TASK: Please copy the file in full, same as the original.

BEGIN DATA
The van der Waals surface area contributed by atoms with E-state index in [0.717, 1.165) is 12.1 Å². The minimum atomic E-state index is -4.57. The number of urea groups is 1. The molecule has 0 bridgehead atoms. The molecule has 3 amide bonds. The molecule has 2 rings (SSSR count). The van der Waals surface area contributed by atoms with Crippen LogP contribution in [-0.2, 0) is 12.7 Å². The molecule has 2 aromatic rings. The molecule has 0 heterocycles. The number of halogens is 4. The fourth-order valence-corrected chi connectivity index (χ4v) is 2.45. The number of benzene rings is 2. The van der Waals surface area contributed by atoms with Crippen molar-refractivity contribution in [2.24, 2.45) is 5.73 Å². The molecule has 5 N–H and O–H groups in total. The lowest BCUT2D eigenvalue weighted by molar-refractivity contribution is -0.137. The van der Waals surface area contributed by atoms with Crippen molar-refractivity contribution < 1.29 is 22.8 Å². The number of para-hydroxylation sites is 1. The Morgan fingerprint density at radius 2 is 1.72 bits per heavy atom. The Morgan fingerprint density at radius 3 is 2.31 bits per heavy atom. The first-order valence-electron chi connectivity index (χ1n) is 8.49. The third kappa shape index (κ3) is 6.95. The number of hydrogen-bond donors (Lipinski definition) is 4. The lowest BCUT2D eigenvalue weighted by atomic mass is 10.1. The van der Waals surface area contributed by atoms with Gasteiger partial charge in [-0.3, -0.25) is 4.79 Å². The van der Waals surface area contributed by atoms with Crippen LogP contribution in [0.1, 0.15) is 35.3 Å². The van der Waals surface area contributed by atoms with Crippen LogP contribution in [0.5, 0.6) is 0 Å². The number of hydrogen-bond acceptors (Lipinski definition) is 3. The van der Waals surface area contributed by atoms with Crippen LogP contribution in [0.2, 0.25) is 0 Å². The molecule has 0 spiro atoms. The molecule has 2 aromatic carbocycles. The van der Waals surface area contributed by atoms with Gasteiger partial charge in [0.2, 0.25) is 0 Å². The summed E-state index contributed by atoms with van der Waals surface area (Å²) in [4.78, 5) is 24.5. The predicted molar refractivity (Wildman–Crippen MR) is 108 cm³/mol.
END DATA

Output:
The van der Waals surface area contributed by atoms with E-state index in [0.717, 1.165) is 12.1 Å². The minimum atomic E-state index is -4.57. The number of urea groups is 1. The molecule has 0 bridgehead atoms. The molecule has 3 amide bonds. The molecule has 2 rings (SSSR count). The van der Waals surface area contributed by atoms with Crippen LogP contribution in [-0.2, 0) is 12.7 Å². The molecule has 2 aromatic rings. The molecule has 0 heterocycles. The number of halogens is 4. The fourth-order valence-corrected chi connectivity index (χ4v) is 2.45. The number of benzene rings is 2. The van der Waals surface area contributed by atoms with Crippen molar-refractivity contribution in [2.24, 2.45) is 5.73 Å². The molecule has 5 N–H and O–H groups in total. The lowest BCUT2D eigenvalue weighted by molar-refractivity contribution is -0.137. The van der Waals surface area contributed by atoms with Crippen molar-refractivity contribution < 1.29 is 22.8 Å². The number of para-hydroxylation sites is 1. The Morgan fingerprint density at radius 2 is 1.72 bits per heavy atom. The Morgan fingerprint density at radius 3 is 2.31 bits per heavy atom. The first-order valence-electron chi connectivity index (χ1n) is 8.49. The third kappa shape index (κ3) is 6.95. The number of hydrogen-bond donors (Lipinski definition) is 4. The lowest BCUT2D eigenvalue weighted by atomic mass is 10.1. The van der Waals surface area contributed by atoms with Gasteiger partial charge in [-0.3, -0.25) is 4.79 Å². The van der Waals surface area contributed by atoms with Crippen LogP contribution in [0.1, 0.15) is 35.3 Å². The van der Waals surface area contributed by atoms with Crippen LogP contribution in [0.5, 0.6) is 0 Å². The number of hydrogen-bond acceptors (Lipinski definition) is 3. The van der Waals surface area contributed by atoms with Crippen LogP contribution in [0.2, 0.25) is 0 Å². The molecule has 0 spiro atoms. The molecule has 2 aromatic carbocycles. The van der Waals surface area contributed by atoms with Gasteiger partial charge in [0.2, 0.25) is 0 Å². The summed E-state index contributed by atoms with van der Waals surface area (Å²) in [4.78, 5) is 24.5. The predicted molar refractivity (Wildman–Crippen MR) is 108 cm³/mol.